Der Himmel über Berlin

Der Himmel über Berlin
Wim Wenders, 1987, 128’

An angel tires of his purely ethereal life of merely overseeing the human activity of Berlin's residents, and longs for the tangible joys of physical existence when he falls in love with a mortal.


Cinéaste: Kinski in Paris, Texas is largely a reflection of the fantasies of the men around her. The woman in Wings of Desire appears to have some degree of subjectivity of her own. Nonetheless women in general do not have very strong roles in your films. Is Marion any different? 

Wim Wenders: First of all, she was the only human being among the main characters, the others being unemployed guardian angels. She was the reason this angel wanted to become a man, so she was going to have to be very much alive. Most important, I had already been living with this woman for three years. The basic idea for Wings of Desire was that the angel would fall in love and become human and give up this boring eternity. I thought, if he meets this girl, it might be nice if she is doing something dangerous. Then, since the whole film also deals with children, I thought of a circus. Suddenly I made her a trapeze artist, because it linked her to the world of children. She could even have wings and fly. So I got really interested in who she was. She is the central character because the angels are so transparent, even if the film is seen through their eyes. They don't have any psychology.

The angel who falls in love with her wants to become mortal so he can stay with her, but what does she want?

She's a little lost. She has a very unstable existence and is in a dangerous line of work. She is a little tired and doesn't feel it really amounts to much. She decides to stay in this city, Berlin, which marks an important point in her life. Up to then it had all been a series of coincidences, and she wants to make a choice 

Can you talk about the allegorical aspects of I the angels, to get to the political dimensions of the film? Are they protecting the city of Berlin? Do they signal some kind of redemption that you see for the city?

No. They were there before the city was there, when there were still glaciers. They saw the city being built, they saw Napoleon come through. They saw the city being destroyed. They saw it all go down the drain. They saw it at its most terrifying, as the capital of fascism. They are witnesses. But they are out of work. The time when people listened to the angels is past. People have no messages for them, and there's no place they should take these messages. They are just going through the motions: They are still there and they witness everything. They write things down, and every now and then they try to talk to people. Politically, of course, they have a strange position. Maybe it's their experience. They have seen too much to be interested in politics.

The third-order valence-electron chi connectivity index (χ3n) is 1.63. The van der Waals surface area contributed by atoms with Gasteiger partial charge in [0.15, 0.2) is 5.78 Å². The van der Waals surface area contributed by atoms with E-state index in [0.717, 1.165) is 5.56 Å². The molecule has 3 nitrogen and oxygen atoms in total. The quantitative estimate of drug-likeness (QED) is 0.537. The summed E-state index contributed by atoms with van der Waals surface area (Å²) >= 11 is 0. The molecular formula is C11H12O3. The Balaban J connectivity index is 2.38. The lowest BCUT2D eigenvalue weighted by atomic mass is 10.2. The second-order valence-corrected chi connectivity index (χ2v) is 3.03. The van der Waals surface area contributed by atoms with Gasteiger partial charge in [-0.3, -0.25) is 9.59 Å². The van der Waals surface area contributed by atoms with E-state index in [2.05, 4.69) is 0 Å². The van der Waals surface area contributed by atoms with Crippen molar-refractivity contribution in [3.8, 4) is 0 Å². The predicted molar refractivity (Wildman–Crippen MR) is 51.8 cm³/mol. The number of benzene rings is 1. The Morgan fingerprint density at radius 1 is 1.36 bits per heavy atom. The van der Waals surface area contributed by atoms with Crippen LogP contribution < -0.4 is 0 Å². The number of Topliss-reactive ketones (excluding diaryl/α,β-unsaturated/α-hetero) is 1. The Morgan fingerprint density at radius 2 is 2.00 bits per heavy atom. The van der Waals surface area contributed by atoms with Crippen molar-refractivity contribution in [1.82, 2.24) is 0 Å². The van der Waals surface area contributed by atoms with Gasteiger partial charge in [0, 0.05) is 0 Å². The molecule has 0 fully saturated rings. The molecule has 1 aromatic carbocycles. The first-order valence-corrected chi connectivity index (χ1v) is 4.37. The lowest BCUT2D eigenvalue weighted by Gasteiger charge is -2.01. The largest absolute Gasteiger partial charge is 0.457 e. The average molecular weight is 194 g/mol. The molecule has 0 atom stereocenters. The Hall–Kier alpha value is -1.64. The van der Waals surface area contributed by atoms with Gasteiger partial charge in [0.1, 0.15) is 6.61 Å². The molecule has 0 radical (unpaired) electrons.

They do float through the Berlin Wall, though.

They float through the Wall, yes. They like to walk there because it is quiet. It is without any consequence if they step on a mine -how lucky. The Wall has been there for such a short period of time compared to the time they have been there. They are not impressed. 

What do you mean to suggest about Berlin through their relationship to it?

Berlin, the divided city of course, was just another metaphor, like the angels themselves. Berlin presents not only Germany, Show the previous page ray, Berlin really represents the world.

Do you see the angels as a metaphor for collective memory, or the function of witness that you talk about?

First of all, they don't forget history - it is part of what they know. If there is any reproach to my parents' generation or to the one before it, it is the way they treated history after 1945. They tried to make everyone forget, which made it impossible to deal with. Anyway, the angels were a metaphor for history and the memory of it. On the other hand, they were metaphoric for an angel inside ourselves, who might be the child that we used to be. They are a metaphor for a certain openness or purity or curiosity before the world.

Coco Fusco in conversation with Wim Wenders1
  • 1Wim Wenders, Coco Fusco, “Angels, History and Poetic Fantasy: AN INTERVIEW WITH WIM WENDERS,” Cinéaste 16, nr. 4, 1988,14–17.
UPDATED ON 22.01.2024
IMDB: tt0093191